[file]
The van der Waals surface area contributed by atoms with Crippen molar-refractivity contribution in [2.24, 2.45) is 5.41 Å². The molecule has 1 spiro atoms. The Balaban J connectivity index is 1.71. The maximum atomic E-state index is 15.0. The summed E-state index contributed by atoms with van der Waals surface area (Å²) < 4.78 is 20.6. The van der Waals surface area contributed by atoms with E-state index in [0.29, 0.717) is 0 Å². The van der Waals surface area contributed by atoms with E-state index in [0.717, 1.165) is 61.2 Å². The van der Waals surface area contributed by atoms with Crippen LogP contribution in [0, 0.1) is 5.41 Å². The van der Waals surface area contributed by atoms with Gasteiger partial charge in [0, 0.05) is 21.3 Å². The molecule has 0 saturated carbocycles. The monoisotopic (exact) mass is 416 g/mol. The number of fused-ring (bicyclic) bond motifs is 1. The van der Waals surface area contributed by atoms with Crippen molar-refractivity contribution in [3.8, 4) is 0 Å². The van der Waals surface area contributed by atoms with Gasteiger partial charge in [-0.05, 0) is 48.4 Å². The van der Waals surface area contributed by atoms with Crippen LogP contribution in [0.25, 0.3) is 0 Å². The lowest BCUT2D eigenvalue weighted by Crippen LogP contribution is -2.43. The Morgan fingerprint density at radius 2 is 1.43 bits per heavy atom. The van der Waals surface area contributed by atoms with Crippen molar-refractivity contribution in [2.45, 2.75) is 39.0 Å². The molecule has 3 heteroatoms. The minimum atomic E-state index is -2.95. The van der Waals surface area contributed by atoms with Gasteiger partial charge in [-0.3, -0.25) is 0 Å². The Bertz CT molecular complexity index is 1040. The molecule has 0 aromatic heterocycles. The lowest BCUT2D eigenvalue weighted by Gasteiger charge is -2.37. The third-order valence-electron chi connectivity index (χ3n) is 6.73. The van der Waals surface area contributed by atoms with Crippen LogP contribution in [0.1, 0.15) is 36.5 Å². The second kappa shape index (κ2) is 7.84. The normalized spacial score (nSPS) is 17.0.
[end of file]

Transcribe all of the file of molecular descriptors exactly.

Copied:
The van der Waals surface area contributed by atoms with Crippen molar-refractivity contribution in [2.24, 2.45) is 5.41 Å². The molecule has 1 spiro atoms. The Balaban J connectivity index is 1.71. The maximum atomic E-state index is 15.0. The summed E-state index contributed by atoms with van der Waals surface area (Å²) < 4.78 is 20.6. The van der Waals surface area contributed by atoms with E-state index in [0.29, 0.717) is 0 Å². The van der Waals surface area contributed by atoms with E-state index in [0.717, 1.165) is 61.2 Å². The van der Waals surface area contributed by atoms with Crippen LogP contribution in [0, 0.1) is 5.41 Å². The van der Waals surface area contributed by atoms with Gasteiger partial charge in [0, 0.05) is 21.3 Å². The molecule has 0 saturated carbocycles. The monoisotopic (exact) mass is 416 g/mol. The number of fused-ring (bicyclic) bond motifs is 1. The van der Waals surface area contributed by atoms with Crippen molar-refractivity contribution in [3.8, 4) is 0 Å². The van der Waals surface area contributed by atoms with Gasteiger partial charge in [-0.05, 0) is 48.4 Å². The van der Waals surface area contributed by atoms with Crippen LogP contribution in [0.25, 0.3) is 0 Å². The lowest BCUT2D eigenvalue weighted by Crippen LogP contribution is -2.43. The Morgan fingerprint density at radius 2 is 1.43 bits per heavy atom. The van der Waals surface area contributed by atoms with Crippen molar-refractivity contribution in [2.45, 2.75) is 39.0 Å². The molecule has 3 heteroatoms. The minimum atomic E-state index is -2.95. The van der Waals surface area contributed by atoms with Gasteiger partial charge in [-0.3, -0.25) is 0 Å². The Bertz CT molecular complexity index is 1040. The molecule has 0 aromatic heterocycles. The lowest BCUT2D eigenvalue weighted by Gasteiger charge is -2.37. The third-order valence-electron chi connectivity index (χ3n) is 6.73. The van der Waals surface area contributed by atoms with Crippen LogP contribution in [0.1, 0.15) is 36.5 Å². The second kappa shape index (κ2) is 7.84. The normalized spacial score (nSPS) is 17.0.